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October 5, 2012 | By Eryn Brown, Los Angeles Times
Reaching a long-sought milestone, Japanese researchers have demonstrated in mice that eggs and sperm can be grown from stem cells and combined to produce healthy offspring, pointing to new treatments for infertility. If the achievement can be repeated in humans - and experts said they are optimistic that such efforts will ultimately succeed - the technique could make it easier for women in their 30s or 40s to become mothers. It could also help men and women whose reproductive organs have been damaged by cancer treatments or other causes.
July 13, 2012 | By Jon Bardin, Los Angeles Times
Animal migration is one of the great wonders of the natural world. Monarch butterflies, Arctic terns and humpback whales, among other species, travel thousands of miles to escape harsh seasonal weather and find more hospitable climes, like New Yorkers who high-tail it for Florida when the first snowflake drops. But, unlike humans, animal species don't have airlines and highways to guide them. How do they make their amazing journeys? With the help of magnets, according to new research.
September 22, 2010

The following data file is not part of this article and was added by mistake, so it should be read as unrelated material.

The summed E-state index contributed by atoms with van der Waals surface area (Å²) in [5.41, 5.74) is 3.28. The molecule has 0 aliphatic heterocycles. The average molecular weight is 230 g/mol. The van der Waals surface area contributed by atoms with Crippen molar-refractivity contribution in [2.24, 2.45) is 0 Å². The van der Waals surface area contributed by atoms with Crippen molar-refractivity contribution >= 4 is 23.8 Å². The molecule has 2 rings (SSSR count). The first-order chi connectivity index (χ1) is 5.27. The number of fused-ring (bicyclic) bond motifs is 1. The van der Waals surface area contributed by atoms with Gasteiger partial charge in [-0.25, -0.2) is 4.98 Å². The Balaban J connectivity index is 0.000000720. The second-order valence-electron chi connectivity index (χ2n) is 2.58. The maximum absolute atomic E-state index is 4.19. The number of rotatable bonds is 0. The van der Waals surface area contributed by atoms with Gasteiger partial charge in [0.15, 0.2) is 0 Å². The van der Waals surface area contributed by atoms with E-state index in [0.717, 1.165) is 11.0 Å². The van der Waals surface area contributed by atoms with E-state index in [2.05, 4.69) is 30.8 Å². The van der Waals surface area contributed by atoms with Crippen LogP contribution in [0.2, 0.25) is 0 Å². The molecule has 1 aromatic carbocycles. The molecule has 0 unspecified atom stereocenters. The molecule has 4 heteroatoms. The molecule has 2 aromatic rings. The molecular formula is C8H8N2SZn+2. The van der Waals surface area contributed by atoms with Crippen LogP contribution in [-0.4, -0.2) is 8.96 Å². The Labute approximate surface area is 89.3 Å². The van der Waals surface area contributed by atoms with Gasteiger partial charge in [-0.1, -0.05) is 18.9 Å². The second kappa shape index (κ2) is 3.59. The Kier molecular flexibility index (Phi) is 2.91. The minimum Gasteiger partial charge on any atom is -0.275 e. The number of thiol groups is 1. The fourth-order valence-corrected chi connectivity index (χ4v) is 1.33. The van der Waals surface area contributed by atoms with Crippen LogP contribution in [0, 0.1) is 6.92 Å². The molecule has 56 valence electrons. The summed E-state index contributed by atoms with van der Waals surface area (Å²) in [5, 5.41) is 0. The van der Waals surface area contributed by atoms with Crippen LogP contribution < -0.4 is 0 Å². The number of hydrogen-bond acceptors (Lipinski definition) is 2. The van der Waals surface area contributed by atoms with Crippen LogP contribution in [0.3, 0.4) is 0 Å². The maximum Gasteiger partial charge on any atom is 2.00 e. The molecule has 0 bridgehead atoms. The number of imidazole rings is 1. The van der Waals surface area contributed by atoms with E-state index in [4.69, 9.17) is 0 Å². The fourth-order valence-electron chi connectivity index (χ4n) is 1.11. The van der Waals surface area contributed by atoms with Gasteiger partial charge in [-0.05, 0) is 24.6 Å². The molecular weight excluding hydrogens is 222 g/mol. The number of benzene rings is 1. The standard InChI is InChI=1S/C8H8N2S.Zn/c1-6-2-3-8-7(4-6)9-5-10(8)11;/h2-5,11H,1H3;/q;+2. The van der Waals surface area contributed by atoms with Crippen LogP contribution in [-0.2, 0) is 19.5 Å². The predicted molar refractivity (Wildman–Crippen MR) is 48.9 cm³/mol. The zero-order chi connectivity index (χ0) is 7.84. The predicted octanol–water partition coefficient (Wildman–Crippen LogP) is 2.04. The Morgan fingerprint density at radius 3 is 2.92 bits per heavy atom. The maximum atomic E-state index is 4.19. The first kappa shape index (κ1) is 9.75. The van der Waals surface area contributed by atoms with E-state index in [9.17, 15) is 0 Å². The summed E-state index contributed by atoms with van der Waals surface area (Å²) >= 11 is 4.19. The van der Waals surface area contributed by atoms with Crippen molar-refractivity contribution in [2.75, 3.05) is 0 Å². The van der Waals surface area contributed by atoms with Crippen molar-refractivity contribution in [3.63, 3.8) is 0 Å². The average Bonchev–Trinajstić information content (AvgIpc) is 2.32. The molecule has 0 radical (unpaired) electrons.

Enrollment has begun for the first clinical trial to test a therapy developed from human embryonic stem cells. The trial’s primary aim is to assess the safety of Geron Corp. ’s experimental oligodendrocyte progenitor cells, which have been in development for about a decade. They were derived from some of the earliest human embryonic stem cells ever created. Oligodendrocytes are cells that insulate nerve fibers with myelin, allowing electrical signals to be transmitted to and from the brain.
May 28, 2005
Re "Cloned Embryos Created to Match Stem Cells," May 20: When -- not if -- South Korea or another country develops viable procedures to cure Alzheimer's, diabetes, Parkinson's disease and other ills, will we here in the U.S. be able to import the benefits of stem cell research? President Bush may say he is keeping me safe from the evil terrorists; is he also going to keep me "safe" from evil science? Robert J. Schlesinger San Diego Re "Bush Objects to Stem Cell Bill," May 21: Bush states that he is against the use of "taxpayers' money to promote science which destroys life in order to save life."
March 4, 2011 | By Shari Roan, Los Angeles Times
One of the high-profile areas of research for stem cells is in treatment of spinal cord injuries -- and there was progress to report this week. Researchers were able to transplant a type of human cell into rats with spinal cord injuries to help the animals regain some motor function. Previous studies have shown that certain types of rat cells are necessary to repair spinal cord injuries. But the new study "brings it up to a human level," said Chris Proschel, the lead author of the paper and an assistant professor of genetics at the University of Rochester Medical Center.
April 1, 2014 | By Robert J. Lopez